After a two-month hiatus, the two Michelin-starred Saint Pierre reopens its doors for a true culinary adventure that will certainly help chase the COVID blues away

There are some meals which stay with you, long after you have eaten it — not only because it is now taking a happy place at your waistline — but because it was truly exceptional and you tell everyone you know about it. We are talking about the kind of meal where, if someone asks for a dinner recommendation for a special occasion, you immediately suggest going to this restaurant. After all, your reputation as a foodie is on the line and the last thing you want to do is to recommend something a friend would not enjoy.

Saint Pierre is such a restaurant, and the meal is one masterfully created by renowned chef and owner Emmanuel Stroobant.

Without a doubt, Saint Pierre would be that perfect place I would recommend, time and time again. As soon as you arrive and are shown to your seat, the efficient and attentive staff will provide you with a personal sanitisation kit consisting of hand sanitiser spray, wet towel, a zip-lock bag to put your mask in and wet wipes. Although most restaurants now do provide hand sanitiser at the door, this is an extra touch which I appreciated.

Hands now squeaky clean, a selection of tiny, beautifully-crafted snacks are served. These were all excellent but the roll of blowtorched Omi beef with watermelon radish, enoki and button mushrooms, cooked in ponzu, stood out to me as did a snack of Sakura Masu, also known as cherry salmon, cured in citrus salt and konbu (kelp) and encased in a miniature taco shell.

For my meal, I had the privilege of tasting the six-course Discovery ($298++) dinner menu, as well as two dishes from the eight-course Adventure ($348++) set. Wine pairing is an additional $180++ for the Discovery menu and $220++ for the Adventure menu. Saint Pierre also offers a lunch menu starting at $128++ for three courses and $158++ for four courses.

We begin with a starter of Japanese Amela tomato, Hass avocado and pomelo — a refreshing palate opener which paved the way for the next dish of N25 Huso Dauricus (Kaluga sturgeon) caviar, Hokkaido scallop and buttermilk parfait. These indulgent pearls of delicate saltiness are complemented perfectly with a base made of a tartar of raw scallop, Jerusalem artichoke and buckwheat.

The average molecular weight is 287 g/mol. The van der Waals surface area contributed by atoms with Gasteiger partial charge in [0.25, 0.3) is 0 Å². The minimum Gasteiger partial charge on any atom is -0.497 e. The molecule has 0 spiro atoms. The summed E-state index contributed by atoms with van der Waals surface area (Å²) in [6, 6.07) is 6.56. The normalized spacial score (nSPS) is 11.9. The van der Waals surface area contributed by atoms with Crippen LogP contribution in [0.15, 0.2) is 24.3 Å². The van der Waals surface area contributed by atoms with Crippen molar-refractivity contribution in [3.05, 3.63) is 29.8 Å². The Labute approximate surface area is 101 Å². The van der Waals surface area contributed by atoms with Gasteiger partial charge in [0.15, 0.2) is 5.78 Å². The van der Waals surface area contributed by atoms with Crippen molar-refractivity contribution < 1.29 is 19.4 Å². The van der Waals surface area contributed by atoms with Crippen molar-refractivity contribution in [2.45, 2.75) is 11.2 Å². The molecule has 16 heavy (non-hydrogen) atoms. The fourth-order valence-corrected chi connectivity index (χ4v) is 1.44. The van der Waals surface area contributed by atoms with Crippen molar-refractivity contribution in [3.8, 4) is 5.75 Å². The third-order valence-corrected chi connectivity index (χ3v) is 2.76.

To pair with the scallops, a Jim Barry Assyrtiko 2017 (Clare Valley) white wine is brilliantly selected and recommended by sommelier, Angel Liu.

Next up is a wonderful dish of Hokkaido hairy crab, served in a savoury, sweet and creamy broth of corn nage and grilled Hokkaido yellow corn. Nage is a flavoured liquid — often used for poaching delicate seafood, and it truly ties this dish of intensely sweet hairy crab together.

The crab is followed by a fantastic serving of marron, finger lime and turnip tea (part of the Adventure menu). Marron, which is a species of crayfish indigenous to Western Australia, is not commonly found or served here, but now that I’ve tried it, I am a convert to the marron’s delicate and sweet flesh. This marron was finished tableside on a barbecue by Chef Stroobant himself.

The bitterness from the turnip tea, sweetness of the marron, and tartness of the finger lime makes this a perfectly balanced dish. Once again, the wine pairing for both these dishes is perfection: A Domaine Pernot-Belicard Meursault Vieilles Vignes 2016, a dry white burgundy wine with notes of fruit and hints of woody complexity.

Now, I am a huge fan of wagyu beef. The next dish of Omi beef — which comes from the Japanese prefecture of Chiba — is exceptional. Served with a sauce made of beef jus and wasabi alongside petit pois, pickled shallots and pickled girolle mushroom, the juicy, fat-marbled beef is front and centre and perfectly medium-rare.

It also comes with a side of sweetbread from Limousin, France, finished with fermented onion foam. No words can describe how much I enjoyed this, especially when paired with the Le Pigeoulet des Brunier Vaucluse 2016.

As with most fine dining restaurants, a cheese course is optional (additional $28). Of course I opted for the cheese because, well, who could say no to a trolley of artisanal fine cheeses? Only stomach space limits my love for cheese, but I found space for four types of cheese: A mild, creamy Manchego, a Comte (aged between 18 to 23 months), a Saint-Meure (goat’s cheese) and a surprisingly pleasing Bouncing Berry, a mature creamy cheddar made with sweet cranberries, which I usually do not like in cheese.

Finally, the meal is completed with a pre-dessert of a zesty and refreshing Shizuoka melon, with lychee sorbet and Tochigi strawberries from Japan.

Then I was very pleased to have more of those juicy and sweet Tochigi strawberries, this time with Valrhona yuzu chocolate, strawberry compote, raspberry vinegar, lemon sponge, and feuillette (from the Adventure menu). Dessert was of course followed by petit fours: Coconut and pineapple on pâte sablée, strawberry marshmallow, a hazelnut chocolate pate choux, an earl grey chocolate, and pistachio macaron.

Truly, fine dining can sometimes be a heavy, indulgent affair but at Saint Pierre, nothing on the menu felt heavy or overpowering.

Everything was a feast for the eyes and the taste buds, and this comes from the fact that Chef Stroobant himself is a yoga enthusiast and vegetarian whose approach to cooking is one of intuition and mindfulness. This philosophy of the Zen Circle or Ensõ strongly shows up in his approach to cooking, which is among some of the most beautifully-plated food I have ever had the pleasure of eating.

Simply put, a meal here is truly a worthy way to splurge and treat yourself and your loved ones.